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Wine research lab coming to Annapolis Valley

Facility will be constructed in the Kentville Research and Development Centre

3 min read
caption Luckett Vineyards, one of the vineyards located in the Annapolis Valley.
Gavin Langille/Wikimedia
caption The Annapolis Valley is one of the hot spots of Nova Scotia’s wine industry.
Gavin Langille/Wikimedia

Nova Scotia’s Annapolis Valley will get a new research facility, built solely to help local vineyards craft the best wine possible.

The federal government issued a tender on Feb. 12 for the lab’s construction, which should be finished within the next few months. 

The Kentville Research and Development Centre already does wine research, but in a very “ad-hoc” way, said Jamie Coffin, engineer with Agriculture and Agri-Food Canada. The project will turn part of that facility into a dedicated wine research lab.

The end goal is to help vineyards grow “better grapes which will carry those attributes into better tasting wine,” said Coffin, who’s in charge of the overall project. 

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While they know where the research will be done, the exact scope of that research is still being determined.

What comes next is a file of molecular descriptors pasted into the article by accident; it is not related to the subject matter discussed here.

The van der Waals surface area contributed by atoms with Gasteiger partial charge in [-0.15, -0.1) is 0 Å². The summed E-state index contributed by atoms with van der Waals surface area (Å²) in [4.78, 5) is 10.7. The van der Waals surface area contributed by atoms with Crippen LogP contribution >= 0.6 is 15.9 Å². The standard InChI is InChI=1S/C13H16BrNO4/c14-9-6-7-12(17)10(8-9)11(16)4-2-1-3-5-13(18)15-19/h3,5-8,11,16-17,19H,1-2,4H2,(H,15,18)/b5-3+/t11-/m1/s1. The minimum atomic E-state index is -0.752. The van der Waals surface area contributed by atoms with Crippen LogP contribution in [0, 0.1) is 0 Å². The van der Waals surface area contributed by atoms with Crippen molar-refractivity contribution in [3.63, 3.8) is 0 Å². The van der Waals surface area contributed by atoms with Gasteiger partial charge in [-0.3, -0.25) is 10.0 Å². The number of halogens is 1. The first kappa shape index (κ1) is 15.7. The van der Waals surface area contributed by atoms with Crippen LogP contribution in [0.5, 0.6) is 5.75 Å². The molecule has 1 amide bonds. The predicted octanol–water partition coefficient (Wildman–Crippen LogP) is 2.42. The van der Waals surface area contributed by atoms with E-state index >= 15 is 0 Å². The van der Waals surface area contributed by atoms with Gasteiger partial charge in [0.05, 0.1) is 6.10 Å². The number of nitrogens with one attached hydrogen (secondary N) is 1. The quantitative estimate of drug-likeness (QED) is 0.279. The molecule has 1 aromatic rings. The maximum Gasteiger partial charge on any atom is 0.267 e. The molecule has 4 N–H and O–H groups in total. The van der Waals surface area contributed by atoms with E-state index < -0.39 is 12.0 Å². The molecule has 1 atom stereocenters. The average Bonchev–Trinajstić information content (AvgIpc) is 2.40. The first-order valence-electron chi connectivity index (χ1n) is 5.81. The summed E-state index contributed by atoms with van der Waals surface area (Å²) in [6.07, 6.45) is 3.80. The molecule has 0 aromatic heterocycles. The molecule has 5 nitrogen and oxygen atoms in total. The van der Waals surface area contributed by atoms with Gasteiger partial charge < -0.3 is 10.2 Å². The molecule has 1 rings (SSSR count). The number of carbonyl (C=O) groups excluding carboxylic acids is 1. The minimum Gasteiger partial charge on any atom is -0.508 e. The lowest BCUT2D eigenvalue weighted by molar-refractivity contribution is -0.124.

“Our senior advisers and director general are meeting with the private sector on a regular basis to see what sort of research is needed in the area,” said Coffin.

In recent years, the Nova Scotian wine industry has grown in value and prestige. In 2015, the industry generated $15.4 million in sales. In 2016, that went up to $17.5 million. Nova Scotian wines have also garnered national and international attention in competitions.

Domaine de Grand Pré’s Tidal Bay won gold in the 2012 All Canadian Wine Championships. In 2007, an entry from L’Acadie Vineyards was the only North American wine to receive honours at a French competition called Effervescents du Monde.

Both the federal government and the provincial government are working to expand Nova Scotia’s wine industry. Nova Scotia’s plan gives up to $8,050 per acre to help wineries expand. The goal is to grow the combined acreage of Nova Scotia’s wineries to 1,000 acres by 2020. In 2015, wineries cultivated just over 600 acres.

The federal government contribution to the project is between $1.8-$1.9 million, estimates Coffin.

“It’s great that the government is putting money into the industry,” said Janine Radul, director of sales at Planters Ridge, a winery in Port Williams, N.S.

Construction companies have until Feb. 27 to apply to the tender.

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